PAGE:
Nicola Sturgeon has insisted it is “downright wrong” to suggest the Crown Office’s intervention in the redaction of Alex Salmond’s evidence was politically influenced and questioned his reason for pulling out of a planned Holyrood appearance.

Mr Salmond was due to give evidence in person on Wednesday to the parliamentary inquiry into the Scottish Government’s unlawful investigation of sexual harassment claims against him.

The former first minister asked to delay his appearance after his already-published written evidence was belatedly redacted by parliament on Tuesday following an intervention by the Crown Office – the body responsible for prosecuting crime in Scotland.

Ms Sturgeon’s predecessor said the Crown Office’s decision to write to parliament – purportedly seeking redactions over contempt of court fears – was “astonishing” and asked his lawyers to seek answers about the “unprecedented and highly irregular actions”.

Asked about the saga at the daily coronavirus briefing, the First Minister said: “Any suggestion at all that these decisions are in any way politically influenced are downright wrong.

“I would suggest that they go further than that; that they actually start to buy into what is a false and quite dangerous conspiracy theory that has no basis in fact.”

Ms Sturgeon repeated her assertion that there is not “a shred of evidence” to support her former mentor’s claim there was a “malicious and concerted” attempt to see him removed from public life involving claims of sexual harassment while he was first minister.

The Government’s investigation of the allegations was found to be “tainted by apparent bias” after it emerged the investigating officer had prior contact with two of the women who made complaints.

Mr Salmond, who was later acquitted of 13 charges of sexual assault in a criminal trial, was awarded a £512,250 payout after he successfully challenged the lawfulness of the government investigation.

A parliamentary inquiry – the Committee on the Scottish Government Handling of Harassment Complaints – was established to look into the Government’s actions, with the current First Minister due to give evidence in person next week.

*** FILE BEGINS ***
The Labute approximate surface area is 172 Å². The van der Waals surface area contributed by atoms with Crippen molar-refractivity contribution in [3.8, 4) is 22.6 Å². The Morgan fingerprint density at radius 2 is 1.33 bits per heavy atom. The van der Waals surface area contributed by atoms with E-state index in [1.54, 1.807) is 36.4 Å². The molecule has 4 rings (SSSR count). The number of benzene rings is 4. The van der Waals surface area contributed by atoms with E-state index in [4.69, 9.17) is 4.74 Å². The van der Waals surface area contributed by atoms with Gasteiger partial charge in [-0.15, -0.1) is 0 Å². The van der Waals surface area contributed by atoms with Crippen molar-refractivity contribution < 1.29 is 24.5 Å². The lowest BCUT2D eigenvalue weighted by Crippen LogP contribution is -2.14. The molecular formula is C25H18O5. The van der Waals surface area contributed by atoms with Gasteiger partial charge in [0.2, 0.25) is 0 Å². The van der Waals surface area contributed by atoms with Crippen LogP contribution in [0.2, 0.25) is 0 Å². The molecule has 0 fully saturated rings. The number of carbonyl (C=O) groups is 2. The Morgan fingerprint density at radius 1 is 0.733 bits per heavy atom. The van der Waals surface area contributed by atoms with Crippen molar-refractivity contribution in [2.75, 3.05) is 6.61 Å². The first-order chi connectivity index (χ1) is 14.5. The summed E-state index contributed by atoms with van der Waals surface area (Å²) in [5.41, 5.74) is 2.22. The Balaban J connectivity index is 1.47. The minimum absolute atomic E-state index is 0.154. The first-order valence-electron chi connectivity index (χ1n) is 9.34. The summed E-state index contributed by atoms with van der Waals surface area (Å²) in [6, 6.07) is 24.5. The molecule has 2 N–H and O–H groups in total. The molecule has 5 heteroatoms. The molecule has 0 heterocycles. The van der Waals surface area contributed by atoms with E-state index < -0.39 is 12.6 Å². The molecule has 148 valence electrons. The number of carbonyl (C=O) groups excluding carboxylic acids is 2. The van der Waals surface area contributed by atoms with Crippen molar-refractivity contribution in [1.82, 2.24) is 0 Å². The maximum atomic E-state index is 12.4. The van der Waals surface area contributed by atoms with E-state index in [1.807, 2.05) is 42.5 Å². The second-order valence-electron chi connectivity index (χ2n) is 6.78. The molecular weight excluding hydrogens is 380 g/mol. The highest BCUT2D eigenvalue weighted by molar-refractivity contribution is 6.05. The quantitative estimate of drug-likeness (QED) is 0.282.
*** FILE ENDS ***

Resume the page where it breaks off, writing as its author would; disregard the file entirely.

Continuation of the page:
Salmond steps down from top job
Former first minister Alex Salmond has alleged Nicola Sturgeon breached the ministerial code in his subsequently-redacted evidence (Danny Lawson/PA)

Addressing Mr Salmond’s request to defer his scheduled appearance after the “eleventh hour” redactions of his written evidence, Ms Sturgeon said: “Alex Salmond has had the opportunity today to be in front of the committee and to try to substantiate those allegations.

“He’s declined that opportunity today, I don’t think with any good reason.

“I hope he comes to the committee in early course so that he can say what he wants, put forward any claims that he wants and, crucially, brings forward the evidence.

“I want to get in front of this committee to answer every and all questions that people have of me, to address all the issues that people have and to rebut, frankly, head on and very directly, some of the wild, untrue, false and baseless claims.”

A spokesman for Mr Salmond said his lawyers will ask the Lord Advocate James Wolffe – head of the Crown Office and a member of the Scottish Government – to explain the legal basis for the crown’s intervention, questions over whether the legal position about the evidence has changed and why, and whether there were any representations made to the Crown Office.

Parliament’s Presiding Officer has since allowed an urgent question from Scottish Labour interim leader Jackie Baillie about whether the Lord Advocate “was consulted about the letter from the Crown Office to the Scottish Parliamentary Corporate Body in relation to the evidence from Alex Salmond published by the Parliament”.

Responding to the question of whether Ms Sturgeon’s evidence to the ministerial code inquiry would be released, a Government spokesman said: “The First Minister is co-operating fully with the self-referral process and has given evidence to the independent adviser.

“It would not be appropriate to release her written submissions while the independent adviser proceeds with the referral process.

“The report will be published when it has been completed.”